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Orionisf
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Re: DotTune: Video Tutorial for AF tuning without photographs
In reply to Horshack, Feb 23, 2013

Horshack wrote:

Orionisf wrote:

Tried to fineture one of my lenses.

And it went fine.

Had to adjust the the lens focuspoint to -17, because it did a confirmed focus from -13 to -20.

Then I wondered can it be true.

I took another test without liveview, the good old way.

The result was completely different with a result at +8.

The focus was spot on.

Wonder why?

If you got -20 on one attempt (beyond range) and +8 on another then something isn't right. Which lens and what focus distance?

The lens is Nikon 200-400 F4 VRII from a distance of 10 meters and the focus is spot on no matter if it's 2 or 50 meters with the good old ajustment.

Any other has tried the good old way afterwards?

And what was the result?

Most who have compared DotTune to the results they arrived at using other methods have said they aligned within +/- a point. You can read some of their feedback here.

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lock
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I doubt it.
In reply to TOF guy, Feb 23, 2013

"When the circle of confusion becomes perceptible to our eyes, this region is said to be outside the depth of field and thus no longer "acceptably sharp."

"When does the circle of confusion become perceptible to our eyes? An acceptably sharp circle of confusion is loosely defined as one which would go unnoticed when enlarged to a standard 8x10 inch print, and observed from a standard viewing distance of about 1 foot."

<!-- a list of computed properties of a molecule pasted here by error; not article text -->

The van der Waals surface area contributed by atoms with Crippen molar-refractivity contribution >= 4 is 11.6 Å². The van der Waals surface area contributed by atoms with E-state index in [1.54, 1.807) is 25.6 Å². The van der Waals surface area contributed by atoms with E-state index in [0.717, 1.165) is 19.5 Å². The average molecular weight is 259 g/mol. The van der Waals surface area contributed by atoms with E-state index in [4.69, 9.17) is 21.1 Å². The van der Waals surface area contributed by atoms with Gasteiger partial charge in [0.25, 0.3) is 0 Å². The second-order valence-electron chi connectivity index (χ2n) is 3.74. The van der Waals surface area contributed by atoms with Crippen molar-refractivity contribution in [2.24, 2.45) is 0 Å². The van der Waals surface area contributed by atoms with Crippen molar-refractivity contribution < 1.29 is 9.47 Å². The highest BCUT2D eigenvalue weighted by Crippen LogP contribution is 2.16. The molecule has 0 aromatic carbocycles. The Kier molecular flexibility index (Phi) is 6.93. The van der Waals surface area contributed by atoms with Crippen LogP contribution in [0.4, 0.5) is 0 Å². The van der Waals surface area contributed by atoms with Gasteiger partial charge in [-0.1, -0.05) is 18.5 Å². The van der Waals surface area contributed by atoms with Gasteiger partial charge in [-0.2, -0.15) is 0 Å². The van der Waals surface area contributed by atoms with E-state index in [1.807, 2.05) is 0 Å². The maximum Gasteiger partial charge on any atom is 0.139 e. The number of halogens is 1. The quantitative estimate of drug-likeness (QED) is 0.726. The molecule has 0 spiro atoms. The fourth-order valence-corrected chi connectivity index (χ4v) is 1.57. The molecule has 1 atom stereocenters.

At this viewing distance and print size, camera manufactures assume a circle of confusion is negligible if no larger than 0.01 inches (when enlarged). As a result, camera manufacturers use the 0.01 inch standard when providing lens depth of field markers (shown below for f/22 on a 50mm lens). In reality, a person with 20-20 vision or better can distinguish features 1/3 this size or smaller, and so the circle of confusion has to be even smaller than this to achieve acceptable sharpness throughout."

So it is a somewhat loosely defined yet standardized concept, but basically it depends on our perception as desribed in the last two sentences.

Add to this: "...DoF concept: it only accounts for the total DoF and not its distribution around the focal plane, even though both may contribute to the perception of sharpness".

lock

source in this case: cambridgeincolour.com

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Shotcents
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works okay
In reply to lock, Feb 23, 2013

So I followed the directions in the video and it certainly works okay.

I had actually been using a simple system with a row of AA batteries, focusing on the center battery and adjusting -/+ until I was happy.

Using the test in this thread I found the AF tune values agreeing with my own using the admittedly primitive battery test.

Good show!

Robert